11 July 2009

Everest Region December 2003 - Day 1

Fly to Lukla, walk to Phakding

You can see a slideshow of my best pics from Everest on flickr.
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Lukla Airstrip
Flying in progressively smaller planes, we touched down in Lukla about 55 hours after leaving Canberra (and about 60 hours after Glen's end-of-Year 10 party). Lukla (2840m) is about seven day's walk from the nearest road, and relies heavily on its tiny airstrip for its economy, being the most convenient airstrip for folks going into the Everest region who need to acclimatise. We had hoped to actually land at Phaplu, three to four days south-west, but we couldn't get the right synchronisation of flights. Having suddenly realised our porter-guide - Nabin - and porter - Bikas - were going to carry our own packs, Helen and I quickly bought a day-pack in Lukla to shuffle some of the weight amongst us and not look so useless.

Glen and Joseph doing their Asterix and Obelix im-pressions with their new Sherpa hats in Lukla. Helen is repacking the very conspicuous toilet paper, though no one was even sick yet. Time on the trek: ten minutes.

Asterix and Obelix visit Lukla

The confluence of everything that is "Everest region" in Chheplung: some mountain, a lodge (hidden in trees on the left), the trekkers (Nabin, Helen, Glen, Joseph, Bikas), the stupa (or chorten, the white object in the middle back-ground, with its adjacent flagpole and prayer flags) the mani stone (covered in Tibetan Buddhist mantras) and the ghompa (Tibetan Buddhist monastery) on the right.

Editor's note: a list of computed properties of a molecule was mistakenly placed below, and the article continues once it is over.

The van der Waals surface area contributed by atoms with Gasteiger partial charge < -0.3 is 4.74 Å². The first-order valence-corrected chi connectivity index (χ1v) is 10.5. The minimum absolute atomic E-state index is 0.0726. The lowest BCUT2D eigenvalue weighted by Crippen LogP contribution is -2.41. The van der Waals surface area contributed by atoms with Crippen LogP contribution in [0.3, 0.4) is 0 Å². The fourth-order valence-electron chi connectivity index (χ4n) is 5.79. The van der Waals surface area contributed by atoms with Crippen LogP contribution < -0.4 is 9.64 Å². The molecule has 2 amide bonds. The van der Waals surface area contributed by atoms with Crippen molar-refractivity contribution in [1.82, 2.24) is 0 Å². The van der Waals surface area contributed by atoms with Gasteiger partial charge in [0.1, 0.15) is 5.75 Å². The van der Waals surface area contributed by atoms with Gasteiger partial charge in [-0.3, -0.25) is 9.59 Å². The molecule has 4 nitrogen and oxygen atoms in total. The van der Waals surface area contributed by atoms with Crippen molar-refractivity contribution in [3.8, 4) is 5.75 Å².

Having arrived in Phakding in time for lunch, Helen and I then spent the rest of the afternoon hunting down places to stretch our legs. The ghompa at Phakding is just up the hill on the western side of the Dudh Koshi river, letting us also stretch our lungs. It is pretty small, and was empty at the time of our visit, as they had all gone off to see the Dalai Lama in Dharamasala (Himachal Pradesh, north western India). A local lad let us in, showing us this stunning library wall, stuffed with scrolls of texts that they study and recite.

At this altitude, around 2500m, there is still a lot of market-garden farming going on, even in winter. Anything that is not grown needs to be carried in - either by cattle, yak (above Namche), or porter - or flown in. It wasn't until our arrival back in this valley two weeks later that we realised how green it isn't further up, especially in winter.

Whilst the ridges look on a weird angle in the background, I'm pretty sure I was standing upright. I think it is a trick of slopes going away from us and all that sort of stuff.

Whilst we were off visiting absent monks, Glen was merrily throwing up back in the lodge, having finally had his party-induced flight-expanded sleep-deprived altitude-enhanced weariness catch up on him.

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As seen on Andrew Purdam's Bushwalking Treasure Box blog.

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